The experiment also discovered a few genetic markers that may indicate reduced immune function, which the team may explore further in future studies.

Reference: “Pre-exposure cognitive performance variability is associated with severity of respiratory infection” by Yaya Zhai, P. Murali Doraiswamy, Christopher W. Woods, Ronald B. Turner, Thomas W. Burke, Geoffrey S. Ginsburg and Alfred O. Hero, 30 December 2022, Scientific Reports.
DOI: 10.1038/s41598-022-26081-6

The study was part of a project funded by the Defense Advanced Research Projects Agency to discover whether it was possible to predict susceptibility to illness in soldiers. That project was led by Geoffrey Ginsburg, then a professor at the Duke Center for Applied Genomics and Precision Medicine, and he led the contingent of the team analyzing blood samples for biomarkers that could indicate susceptibility to illness.

Lumos Labs provided access to their online Neurocognitive Performance Tests but was not involved in the process of conducting the study or the publication of the report.

Hero is also the R. Jamison and Betty Williams Professor of Engineering, professor of biomedical engineering, and professor of statistics at U-M. Zhai is now a data scientist at VivoSense Inc. Ginsburg is now the chief medical and scientific officer of the All of Us research program at the National Institutes of Health. Doraiswamy is also a professor of psychiatry and medicine at the Duke University School of Medicine and an adviser to Lumos Labs.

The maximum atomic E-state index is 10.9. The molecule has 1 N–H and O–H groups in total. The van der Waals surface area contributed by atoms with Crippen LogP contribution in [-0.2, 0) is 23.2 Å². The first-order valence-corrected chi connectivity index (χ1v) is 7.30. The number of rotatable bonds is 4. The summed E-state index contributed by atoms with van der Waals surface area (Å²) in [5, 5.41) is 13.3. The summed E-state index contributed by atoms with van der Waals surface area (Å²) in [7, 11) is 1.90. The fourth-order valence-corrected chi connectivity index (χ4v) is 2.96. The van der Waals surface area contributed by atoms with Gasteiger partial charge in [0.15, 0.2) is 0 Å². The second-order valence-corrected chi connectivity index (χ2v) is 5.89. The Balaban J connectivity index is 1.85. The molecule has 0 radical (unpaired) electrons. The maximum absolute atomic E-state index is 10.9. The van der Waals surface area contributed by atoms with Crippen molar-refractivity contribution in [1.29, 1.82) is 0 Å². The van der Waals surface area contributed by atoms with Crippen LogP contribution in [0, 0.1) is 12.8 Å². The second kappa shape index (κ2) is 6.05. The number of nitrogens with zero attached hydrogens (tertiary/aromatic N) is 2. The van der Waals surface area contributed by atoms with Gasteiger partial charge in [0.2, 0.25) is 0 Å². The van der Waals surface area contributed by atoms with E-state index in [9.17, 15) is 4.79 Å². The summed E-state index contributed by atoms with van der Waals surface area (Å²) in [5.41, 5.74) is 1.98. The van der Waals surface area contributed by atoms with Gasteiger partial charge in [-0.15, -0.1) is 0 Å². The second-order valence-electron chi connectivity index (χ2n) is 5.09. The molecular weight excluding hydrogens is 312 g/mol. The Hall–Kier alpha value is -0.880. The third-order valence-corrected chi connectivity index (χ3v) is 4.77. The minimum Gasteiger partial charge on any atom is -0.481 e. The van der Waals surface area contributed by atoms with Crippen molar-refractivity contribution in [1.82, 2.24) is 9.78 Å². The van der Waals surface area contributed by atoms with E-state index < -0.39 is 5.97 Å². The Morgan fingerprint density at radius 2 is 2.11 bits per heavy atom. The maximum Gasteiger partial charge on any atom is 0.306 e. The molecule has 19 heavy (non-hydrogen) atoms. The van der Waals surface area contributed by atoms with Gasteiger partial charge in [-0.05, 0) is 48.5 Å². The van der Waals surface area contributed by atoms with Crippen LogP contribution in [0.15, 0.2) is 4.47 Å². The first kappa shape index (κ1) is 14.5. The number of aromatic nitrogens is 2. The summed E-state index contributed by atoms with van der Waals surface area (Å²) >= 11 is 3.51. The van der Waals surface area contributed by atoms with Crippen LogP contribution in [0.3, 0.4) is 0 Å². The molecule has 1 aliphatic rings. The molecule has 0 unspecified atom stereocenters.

U-M and Duke have filed for patent protection for the cognitive variability index.

3 Comments on "Scientists Discover That a Simple Brain Game May Predict Your Risk of Infection"

  1. It may be that the conscious logical brain and the lungs use the same kind of sugars. It may also be that the brain overloads the lungs asking for a lot of oxygen and the lungs are stressed. Another systemic transversal variable is available water for oxygenation. I hope this can help, recent studies in functional hypersensitivity disorders have found it.

  2. I’ve found from personal experience that complex thinking or continuous thought provoking information from a documentary or book tended to have a positive immune system response and gave more of a sense of healing during a cold or respiratory illness rather than fatigue or stress. Now in this case I’d say a monitoring software or algorithms to predict illness would be useless. For example not everyone who is physically multitasking or performing advanced skills or communicating aggressively with fast typing is under stress or becoming fatigued by worry or pressure to meet a deadline. One person’s experience may have a negative immunity response anothers maybe positive. I don’t see how anything artificial can know when this is the case. But it’s an interesting scifi notion. It would be too easy to isolate some sort of a pattern from the results of the test to imply many things I’m sure but nothing can account for all variables human ones most of all.

    • To add to my comment …I’d say if I was being alerted by an app that I was approaching susceptibility of illness. Being made aware of this may have a negative impact to induce worry/stress therefore manifesting illness , let’s say I was reading a chapter in a book that had a very intriguing twist that brightened my mood. A cold I was exposed to may not become inevitable if my positive mood from the book didn’t stress my immune system the way the app alerting me would’ve. Just something to consider with people trusting technology more and more it would be easy to be influenced by it instead of controlling your own mood and destiny.